C. Limitations of the Slope Detector
The limitations of the mouth alcohol (slope) detector, particularly of the Intoxilyzer 5000’s slope detector, have been studied a great deal. There are numerous studies conducted by state employees that testify primarily on behalf of the state. It is important to understand the literature produced by experts that testify primarily on behalf of the defendants, but it is more important to know the basic literature produced by the state employees. When forced to confront a state crime lab witness regarding the reliability of the slope detector, be prepared to address the more conservative figures in “The Effect of Swallowing or Rinsing Alcohol Solution on the Mouth Alcohol Effect and Slope Detection on the Intoxilyzer 5000,” authored by J.G. Wigmore and G.M. Leslie.
Basically, Wigmore and Leslie had subjects, who had not been drinking prior to the commencement of the study, rinse their mouths with alcohol and drink alcohol in order to evaluate the effectiveness of the Intoxilyzer 5000’s mouth alcohol detector. Subjects were tested after both drinking events after 5 minutes and 10 minutes. The most troubling statistics with regard to the reliability of the slope detector are produced in Table II of their study. Obviously, most people charged with DUI/DWI have actually swallowed alcohol. Wigmore and Leslie found that, with regard to those subjects that swallowed alcohol, the Intoxilyzer 5000 correctly detected mouth alcohol in only 66% of subjects after 5 minutes. After 10 minutes, the Intoxilyzer 5000 only accurately detected mouth alcohol in 30% of subjects. After swallowing alcohol and testing 5 minutes later, 2 subjects had a reported BrAC concentration of .100 and .118. The authors presume that the effect of prior drinking, in combination with a mouth alcohol event, would be negligible, but there was no testing of that hypothesis.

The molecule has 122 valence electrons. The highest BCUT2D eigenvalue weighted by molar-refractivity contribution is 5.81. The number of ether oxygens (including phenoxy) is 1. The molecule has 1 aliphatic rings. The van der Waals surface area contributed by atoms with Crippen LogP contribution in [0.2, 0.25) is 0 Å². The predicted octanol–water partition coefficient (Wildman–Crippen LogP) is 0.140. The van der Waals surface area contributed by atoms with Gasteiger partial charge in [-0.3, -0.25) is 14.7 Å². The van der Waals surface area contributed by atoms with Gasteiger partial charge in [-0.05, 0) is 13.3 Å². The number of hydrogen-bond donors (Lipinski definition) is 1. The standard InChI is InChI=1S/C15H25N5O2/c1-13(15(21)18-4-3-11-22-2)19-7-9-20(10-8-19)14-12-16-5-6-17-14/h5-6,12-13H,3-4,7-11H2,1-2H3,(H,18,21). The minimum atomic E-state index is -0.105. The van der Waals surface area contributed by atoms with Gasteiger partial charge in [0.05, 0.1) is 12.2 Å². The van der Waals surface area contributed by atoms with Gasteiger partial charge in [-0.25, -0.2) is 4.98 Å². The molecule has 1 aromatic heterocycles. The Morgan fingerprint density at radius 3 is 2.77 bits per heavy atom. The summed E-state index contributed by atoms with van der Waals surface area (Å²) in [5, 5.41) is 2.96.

Kurt M. Dubowski, Quality Assurance in Breath-Alcohol Analysis, 18 J. Anal. Toxic., 306, 308 (1994)(emphasis added).
 Id. at 309.
 Id. at 310.
 Given the effectiveness of strict adherence to the 15-minute observation requirement and requiring a .02 agreement between subject samples, one might be surprised by the volume of study on the slope detector. However, as discussed below, the willingness of the courts to permit the use of breath test evidence where these requirements have not been followed has most likely required further inquiry into the reliability of the slope detector.
 J.G. Wigmore and G.M. Leslie, The Effect of Swallowing or Rinsing Alcohol Solution on the Mouth Alcohol Effect and Slope Detection of the Intoxilyzer 5000, 25 J. Anal. Toxic., 112-114 (2001).